Blue Crab Special

Yesterday afternoon we were watching a few white ibis fishing in the salt marsh (along with our resident grumpy spoonbill, but more on that later) and were very surprised to see this ibis snag a large blue crab. White ibis generally feed on small fish, eels and various marine crustaceans such as little crabs.

This ibis was not at all intimidated by the size of it’s catch, it proceeded to systematically dismantle the crab by snapping off it’s legs one by one. Once the legs are gone the ibis will shake and crunch the remaining portion of the unfortunate crab, and then dine on the yummy insides. After reducing the large crab to a compact piece, the ibis decided to walk over to a more secluded area of the marsh as his friends had begun to pay too much attention to the action! 

Ibis Catches Big Crab

Ibis Catches Big Crab

Ibis Catches Big Crab

Ibis Catches Big Crab

Ibis Catches Big Crab

Ibis Catches Big Crab

Ibis Catches Big Crab

Ibis Catches Big Crab

57 thoughts on “Blue Crab Special

  1. This is a great series, Phil. Hmmm…that phrase sounds familiar. 🙂 I especially like the third one down for the great look at the crab’s legs. And the next to last where you can almost see his cheeks bulging with crabby goodness. 🙂

    • That third photo makes the series in my view and I’m glad I got that because right after that he turned his back to me so those first ones are the only photos where you can really see the whole crab. The ibis basically turn the crab into a hockey puck by snapping off all it’s legs, and then finally, like you say, all that remains is the crabby goodness. 🙂

    • It may seem harsh and I’m sure from the crab’s point of view it is since it’s a matter of survival. I have though seen crabs stick their claws out defiantly at a bird and successfully chase it off. But so it goes in nature.
      Glad you liked these photos!

  2. Thanks Phil,

    We really enjoyed the Ibis with the crab. We don’t know if you noticed but that was a soft-shell crab, much easier for the bird to eat than that last one you sent me with that large old hard-shell. That was a very large soft-shell!!! Have been enjoying all your Photos, keep up the good work!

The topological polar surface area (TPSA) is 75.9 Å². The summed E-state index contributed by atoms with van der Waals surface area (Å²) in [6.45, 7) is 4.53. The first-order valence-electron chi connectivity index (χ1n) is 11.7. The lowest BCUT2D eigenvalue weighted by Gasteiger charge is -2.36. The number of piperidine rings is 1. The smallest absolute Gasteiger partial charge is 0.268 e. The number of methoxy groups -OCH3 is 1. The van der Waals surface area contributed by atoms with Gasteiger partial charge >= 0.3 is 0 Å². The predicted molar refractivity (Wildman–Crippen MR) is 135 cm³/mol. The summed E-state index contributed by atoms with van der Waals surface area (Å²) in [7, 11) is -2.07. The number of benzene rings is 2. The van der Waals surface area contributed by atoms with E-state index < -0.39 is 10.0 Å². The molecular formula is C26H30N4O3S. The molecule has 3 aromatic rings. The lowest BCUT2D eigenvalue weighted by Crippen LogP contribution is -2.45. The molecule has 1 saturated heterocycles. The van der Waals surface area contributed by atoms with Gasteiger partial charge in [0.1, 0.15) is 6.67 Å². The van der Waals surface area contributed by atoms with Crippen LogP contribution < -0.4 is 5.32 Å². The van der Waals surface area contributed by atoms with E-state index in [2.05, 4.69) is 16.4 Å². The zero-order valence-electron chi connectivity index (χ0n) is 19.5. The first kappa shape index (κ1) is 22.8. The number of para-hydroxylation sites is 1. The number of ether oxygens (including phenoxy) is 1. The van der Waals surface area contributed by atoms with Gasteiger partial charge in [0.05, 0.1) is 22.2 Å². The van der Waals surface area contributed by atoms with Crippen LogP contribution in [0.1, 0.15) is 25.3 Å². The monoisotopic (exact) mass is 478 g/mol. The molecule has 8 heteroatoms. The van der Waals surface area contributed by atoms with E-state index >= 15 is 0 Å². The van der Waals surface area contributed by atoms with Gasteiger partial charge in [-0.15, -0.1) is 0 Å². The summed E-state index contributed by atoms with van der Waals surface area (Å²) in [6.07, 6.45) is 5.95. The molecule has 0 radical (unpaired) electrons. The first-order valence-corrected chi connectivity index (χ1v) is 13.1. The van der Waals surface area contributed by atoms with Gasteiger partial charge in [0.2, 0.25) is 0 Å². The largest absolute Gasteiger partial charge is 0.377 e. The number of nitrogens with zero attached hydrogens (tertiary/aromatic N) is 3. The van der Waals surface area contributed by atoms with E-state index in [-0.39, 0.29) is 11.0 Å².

3. Yet again, brilliant pictures, Phil! Not only do you manage to be in the right place at the right time but you always seem to know how to get the best out of your beautiful wildlife!

  4. Of course I love these shots for the action! Did not know ibis’ go for big crabs like that. But also I like th colors….the blue eyes of the ibis and orange red coloring next to the blues of the crab. Makes for nice imagery all ’round.

  5. It’s so interesting to see how the ibis manages its catch. I found this fascinating through these great shots. I like how he moved to a more secluded spot….HIS catch!

    • It is fairly typical for an ibis, heron, or egret to move out of the water and away from the area after a nice catch.
      One reason to get out of the water is that if the bird caught a fish and drops it back into the water the fish may swim away and the meal is lost. The other reason to move is that a catch that may take a bit of time to eat will attract all sorts of unwanted attention form other hungry wildlife.
      Of course in this case the ibis was moving to get away from his ‘friends’, that crab wasn’t going anywhere. 🙂

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